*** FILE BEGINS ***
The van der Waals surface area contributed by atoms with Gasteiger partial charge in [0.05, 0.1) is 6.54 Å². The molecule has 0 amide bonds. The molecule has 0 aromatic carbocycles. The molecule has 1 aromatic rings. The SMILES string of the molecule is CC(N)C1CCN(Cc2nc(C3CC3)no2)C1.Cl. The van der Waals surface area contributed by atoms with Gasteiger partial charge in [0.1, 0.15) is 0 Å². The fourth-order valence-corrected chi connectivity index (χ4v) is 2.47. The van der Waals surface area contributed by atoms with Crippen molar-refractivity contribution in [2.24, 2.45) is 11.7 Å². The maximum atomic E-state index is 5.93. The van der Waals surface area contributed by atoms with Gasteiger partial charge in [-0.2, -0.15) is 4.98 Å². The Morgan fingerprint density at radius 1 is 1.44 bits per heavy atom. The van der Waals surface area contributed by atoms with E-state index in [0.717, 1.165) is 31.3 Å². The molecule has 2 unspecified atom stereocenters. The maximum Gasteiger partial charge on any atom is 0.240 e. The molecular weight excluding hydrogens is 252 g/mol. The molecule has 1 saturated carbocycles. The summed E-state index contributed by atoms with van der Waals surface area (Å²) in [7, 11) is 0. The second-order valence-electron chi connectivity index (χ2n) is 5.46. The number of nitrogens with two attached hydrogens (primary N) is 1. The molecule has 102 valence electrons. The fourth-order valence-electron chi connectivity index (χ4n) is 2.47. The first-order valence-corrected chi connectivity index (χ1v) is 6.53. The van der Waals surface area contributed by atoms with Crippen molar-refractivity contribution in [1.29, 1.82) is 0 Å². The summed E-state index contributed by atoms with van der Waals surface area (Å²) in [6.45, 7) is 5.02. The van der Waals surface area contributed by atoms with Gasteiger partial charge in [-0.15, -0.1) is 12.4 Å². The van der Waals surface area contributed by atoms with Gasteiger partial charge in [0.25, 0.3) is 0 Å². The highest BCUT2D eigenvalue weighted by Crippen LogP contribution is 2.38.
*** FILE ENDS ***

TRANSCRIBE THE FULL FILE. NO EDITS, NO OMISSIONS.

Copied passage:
The van der Waals surface area contributed by atoms with Gasteiger partial charge in [0.05, 0.1) is 6.54 Å². The molecule has 0 amide bonds. The molecule has 0 aromatic carbocycles. The molecule has 1 aromatic rings. The SMILES string of the molecule is CC(N)C1CCN(Cc2nc(C3CC3)no2)C1.Cl. The van der Waals surface area contributed by atoms with Gasteiger partial charge in [0.1, 0.15) is 0 Å². The fourth-order valence-corrected chi connectivity index (χ4v) is 2.47. The van der Waals surface area contributed by atoms with Crippen molar-refractivity contribution in [2.24, 2.45) is 11.7 Å². The maximum atomic E-state index is 5.93. The van der Waals surface area contributed by atoms with Gasteiger partial charge in [-0.2, -0.15) is 4.98 Å². The Morgan fingerprint density at radius 1 is 1.44 bits per heavy atom. The van der Waals surface area contributed by atoms with E-state index in [0.717, 1.165) is 31.3 Å². The molecule has 2 unspecified atom stereocenters. The maximum Gasteiger partial charge on any atom is 0.240 e. The molecular weight excluding hydrogens is 252 g/mol. The molecule has 1 saturated carbocycles. The summed E-state index contributed by atoms with van der Waals surface area (Å²) in [7, 11) is 0. The second-order valence-electron chi connectivity index (χ2n) is 5.46. The number of nitrogens with two attached hydrogens (primary N) is 1. The molecule has 102 valence electrons. The fourth-order valence-electron chi connectivity index (χ4n) is 2.47. The first-order valence-corrected chi connectivity index (χ1v) is 6.53. The van der Waals surface area contributed by atoms with Crippen molar-refractivity contribution in [1.29, 1.82) is 0 Å². The summed E-state index contributed by atoms with van der Waals surface area (Å²) in [6.45, 7) is 5.02. The van der Waals surface area contributed by atoms with Gasteiger partial charge in [-0.15, -0.1) is 12.4 Å². The van der Waals surface area contributed by atoms with Gasteiger partial charge in [0.25, 0.3) is 0 Å². The highest BCUT2D eigenvalue weighted by Crippen LogP contribution is 2.38.